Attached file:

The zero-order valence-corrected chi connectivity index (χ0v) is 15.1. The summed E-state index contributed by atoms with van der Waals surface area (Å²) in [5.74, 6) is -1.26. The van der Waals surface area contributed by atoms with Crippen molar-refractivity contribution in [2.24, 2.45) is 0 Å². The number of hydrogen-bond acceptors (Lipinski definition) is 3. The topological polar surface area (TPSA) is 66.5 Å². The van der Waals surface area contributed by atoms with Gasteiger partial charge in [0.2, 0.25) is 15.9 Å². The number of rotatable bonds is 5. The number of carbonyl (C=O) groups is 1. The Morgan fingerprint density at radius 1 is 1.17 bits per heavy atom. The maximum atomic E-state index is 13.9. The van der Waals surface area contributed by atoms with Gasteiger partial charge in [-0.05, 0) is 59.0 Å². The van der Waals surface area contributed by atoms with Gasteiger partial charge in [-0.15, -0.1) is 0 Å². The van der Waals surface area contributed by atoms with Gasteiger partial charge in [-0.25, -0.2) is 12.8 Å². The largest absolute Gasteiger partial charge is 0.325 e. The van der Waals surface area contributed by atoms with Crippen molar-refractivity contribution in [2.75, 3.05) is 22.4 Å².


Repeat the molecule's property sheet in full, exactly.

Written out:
The zero-order valence-corrected chi connectivity index (χ0v) is 15.1. The summed E-state index contributed by atoms with van der Waals surface area (Å²) in [5.74, 6) is -1.26. The van der Waals surface area contributed by atoms with Crippen molar-refractivity contribution in [2.24, 2.45) is 0 Å². The number of hydrogen-bond acceptors (Lipinski definition) is 3. The topological polar surface area (TPSA) is 66.5 Å². The van der Waals surface area contributed by atoms with Gasteiger partial charge in [0.2, 0.25) is 15.9 Å². The number of rotatable bonds is 5. The number of carbonyl (C=O) groups is 1. The Morgan fingerprint density at radius 1 is 1.17 bits per heavy atom. The maximum atomic E-state index is 13.9. The van der Waals surface area contributed by atoms with Gasteiger partial charge in [-0.05, 0) is 59.0 Å². The van der Waals surface area contributed by atoms with Gasteiger partial charge in [-0.15, -0.1) is 0 Å². The van der Waals surface area contributed by atoms with Gasteiger partial charge in [-0.25, -0.2) is 12.8 Å². The largest absolute Gasteiger partial charge is 0.325 e. The van der Waals surface area contributed by atoms with Crippen molar-refractivity contribution in [2.75, 3.05) is 22.4 Å².